Nicaragua is taking the “Christmas in July” concept to a whole new level. The famous (or infamous, depending on who you’re asking) first lady, Rosario Murillo, commissioned the placement of giant, ostentatious Christmas trees in each of the several rotondas (roundabouts) scattered throughout Managua. Placed there in October 2008, the trees have overstayed their welcome well into 2009. And Nicaraguenses can plan on enjoying these magnificent, lit trees against the horizon for at least the next several months. Murillo has ordained that every tree...Continue Reading >>
Upon learning that I had been accepted as a Kiva Fellow and would be heading to Peru to work with a microfinance institution (MFI) on Kiva’s behalf, I had no idea that the organization with which I would be working would be much more than a bank that provides microloans.
Manuela Ramos is an organization that was founded in Peru in 1978 and is dedicated to the implementation of programs and projects that advance the rights of Peruvian women. They have more than ten offices throughout Peru and seven of those are operating with a microfinance program. Their programs include educating...Continue Reading >>
It’s been a little more than a week since I arrived in Tarapoto, a burgeoning city in the Amazon Basin of Peru. I came to my placement with Manuela Ramos/CrediMUJER with an open mind but with a burning question: is there really a link between microfinance and women’s empowerment?
Manuela Ramos/CrediMUJER is an MFI that works exclusively with women borrowers in Peru. Besides...Continue Reading >>
In Vietnam, the beginning of spring is marked by a very large festival called the Tet Festival where the symbol of the Lunar New Year and spring awakening is the arrival of the blooming kumquat and peach trees. Unfortunately, I missed this festival by just a week or so before arriving in Hanoi. While I missed the actual Tet festival, the festivities do not stop that soon: every year for one or two months after Tet, Buddhist pilgrims (85% of...Continue Reading >>
Banking conferences in and of themselves are really boring. I attended my share of them as a corporate banking analyst in New York City. Keynote speakers, break-out sessions, networking events, and trade shows all packed into two days of conference center bliss. The Cambodia National Banking Conference held in Phnom Penh February 19-20th was no exception to this formula, however, it was by far the most exciting and significant BORING banking conference I have ever attended.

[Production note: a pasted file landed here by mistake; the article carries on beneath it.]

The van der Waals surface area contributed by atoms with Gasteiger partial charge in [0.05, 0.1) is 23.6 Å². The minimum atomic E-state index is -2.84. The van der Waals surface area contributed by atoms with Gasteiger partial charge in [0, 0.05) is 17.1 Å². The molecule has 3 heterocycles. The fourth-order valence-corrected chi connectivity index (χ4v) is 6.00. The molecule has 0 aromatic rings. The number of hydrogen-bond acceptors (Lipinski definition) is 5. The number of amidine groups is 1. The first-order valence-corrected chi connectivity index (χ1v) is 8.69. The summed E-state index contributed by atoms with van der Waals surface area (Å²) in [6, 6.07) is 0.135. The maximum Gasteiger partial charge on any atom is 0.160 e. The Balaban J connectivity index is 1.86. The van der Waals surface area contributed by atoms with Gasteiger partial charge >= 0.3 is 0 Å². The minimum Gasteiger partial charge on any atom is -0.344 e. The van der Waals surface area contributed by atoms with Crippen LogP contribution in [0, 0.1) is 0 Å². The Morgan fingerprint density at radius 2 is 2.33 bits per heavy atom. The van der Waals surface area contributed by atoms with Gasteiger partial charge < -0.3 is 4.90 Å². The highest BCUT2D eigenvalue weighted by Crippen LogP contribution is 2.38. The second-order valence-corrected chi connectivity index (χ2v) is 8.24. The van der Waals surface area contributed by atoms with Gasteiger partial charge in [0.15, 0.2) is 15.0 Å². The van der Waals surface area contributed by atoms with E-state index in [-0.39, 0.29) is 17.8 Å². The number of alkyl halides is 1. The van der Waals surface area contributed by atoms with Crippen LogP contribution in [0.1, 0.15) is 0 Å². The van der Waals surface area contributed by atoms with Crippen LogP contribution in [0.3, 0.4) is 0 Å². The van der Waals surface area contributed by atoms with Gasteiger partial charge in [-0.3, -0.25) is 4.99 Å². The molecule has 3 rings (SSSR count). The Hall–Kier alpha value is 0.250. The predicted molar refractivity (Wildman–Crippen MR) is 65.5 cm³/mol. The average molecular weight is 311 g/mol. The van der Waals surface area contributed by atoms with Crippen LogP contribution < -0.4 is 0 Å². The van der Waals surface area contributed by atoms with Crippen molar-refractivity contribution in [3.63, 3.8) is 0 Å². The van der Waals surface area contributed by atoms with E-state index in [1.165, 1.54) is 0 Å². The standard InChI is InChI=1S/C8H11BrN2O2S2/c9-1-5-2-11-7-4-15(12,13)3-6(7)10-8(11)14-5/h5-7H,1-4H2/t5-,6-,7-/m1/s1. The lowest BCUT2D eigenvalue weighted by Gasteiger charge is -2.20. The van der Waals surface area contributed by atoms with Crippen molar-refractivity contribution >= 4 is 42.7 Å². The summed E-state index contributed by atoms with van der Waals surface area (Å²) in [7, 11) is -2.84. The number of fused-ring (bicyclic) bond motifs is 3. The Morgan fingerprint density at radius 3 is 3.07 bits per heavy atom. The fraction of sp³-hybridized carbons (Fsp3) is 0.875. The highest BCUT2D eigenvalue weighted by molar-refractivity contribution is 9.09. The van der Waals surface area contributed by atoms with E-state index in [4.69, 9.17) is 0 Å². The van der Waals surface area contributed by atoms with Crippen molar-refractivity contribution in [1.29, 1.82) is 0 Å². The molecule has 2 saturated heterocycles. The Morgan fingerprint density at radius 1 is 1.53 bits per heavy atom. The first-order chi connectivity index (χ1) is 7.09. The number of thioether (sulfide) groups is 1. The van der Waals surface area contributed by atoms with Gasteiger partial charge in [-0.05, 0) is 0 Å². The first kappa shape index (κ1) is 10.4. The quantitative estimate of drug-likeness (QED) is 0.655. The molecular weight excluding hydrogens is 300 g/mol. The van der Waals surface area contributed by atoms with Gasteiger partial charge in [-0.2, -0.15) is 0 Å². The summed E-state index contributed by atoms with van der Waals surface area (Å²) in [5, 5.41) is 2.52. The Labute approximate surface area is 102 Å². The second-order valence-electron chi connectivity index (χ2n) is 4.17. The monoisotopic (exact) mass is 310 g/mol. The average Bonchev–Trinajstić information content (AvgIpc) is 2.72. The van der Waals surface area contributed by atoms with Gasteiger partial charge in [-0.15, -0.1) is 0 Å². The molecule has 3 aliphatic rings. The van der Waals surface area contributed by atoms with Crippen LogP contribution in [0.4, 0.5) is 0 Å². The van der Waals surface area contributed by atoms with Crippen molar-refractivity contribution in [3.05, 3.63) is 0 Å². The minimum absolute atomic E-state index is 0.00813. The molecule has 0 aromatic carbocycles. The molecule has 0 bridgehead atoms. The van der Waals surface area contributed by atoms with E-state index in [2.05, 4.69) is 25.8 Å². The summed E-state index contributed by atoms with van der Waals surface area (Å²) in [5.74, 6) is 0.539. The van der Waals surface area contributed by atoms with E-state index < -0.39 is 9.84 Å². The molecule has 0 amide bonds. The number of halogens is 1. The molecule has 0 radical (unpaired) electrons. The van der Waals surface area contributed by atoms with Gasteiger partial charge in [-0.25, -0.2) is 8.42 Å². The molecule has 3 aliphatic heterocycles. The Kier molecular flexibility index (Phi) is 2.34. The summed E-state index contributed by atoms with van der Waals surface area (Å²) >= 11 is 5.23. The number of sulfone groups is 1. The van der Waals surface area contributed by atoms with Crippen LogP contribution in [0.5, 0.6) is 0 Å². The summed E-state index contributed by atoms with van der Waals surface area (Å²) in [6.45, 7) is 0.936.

My name is Katie Davis and I am a new Kiva Fellow (KF7...Continue Reading >>
You know you’re not in Kansas anymore when you receive the following message from the U.S. Embassy with respect to recent political protests:
“…the Embassy reminds American citizens that even political rallies intended to be peaceful can possibly escalate into violence. American citizens are therefore urged to exercise caution [when in public]…”
As I write this, there are celebratory fireworks (which sound more like bombs) going off in the sky over the city center. Each cacophonous boom jars me into thinking deeply about the reality of this land I currently call ‘home...Continue Reading >>
The end of the month is always a hectic period at my micro-finance institution. It’s considered to be a critical time to collect the late loan repayments, in order to reduce the amount of risk in the portfolio when the new month rolls around.
There are a number of meetings that take place among the loan officers and the management where the problem clients and groups – those...Continue Reading >>
Hi Fellows Blog readers,
My name is Jeff Zira, and I’m a Kiva Fellow (round 7) in Cambodia. I’ll be working with the MFI CREDIT in the capital city, Phnom Penh, for about four months. I’m very excited to start my fellowship here, and am looking forward to meeting clients so I can directly learn how microfinance affects them.
On Friday, I arrived at the tiny, one-lane-runway airport, where three officers from CREDIT were waiting to pick me up. The heat was intense, with the humid sunshine beating down on the dusty roads near the airport. I was taken to my guesthouse to drop my...Continue Reading >>
I arrived in Bolivia on Sunday to the happy sounds and bright colors of Carnaval. The whole country was busy with their week long celebrations before lent. This Christian country incorporates many indigenous beliefs. Nearly all the entradas, or parades, that made getting from the airport to my apartment really difficult, are to honor some deity related to the earth, the sky, hell or food. Many offerings are made throughout the drunken mayhem. Water balloons and super soaker 5000s arm every child on every corner. The streets were filled for days with the sounds of fire crackers, screaming...Continue Reading >>
I had a wonderful time in Haiti, despite the major challenges the country faces. The people, culture, music, art, food and colors kept me fascinated the short time I was there. Kiva will soon be working in Haiti with the amazing help of Esperanza/Hope International! I was given the opportunity to see micro finance in action, and I was impressed.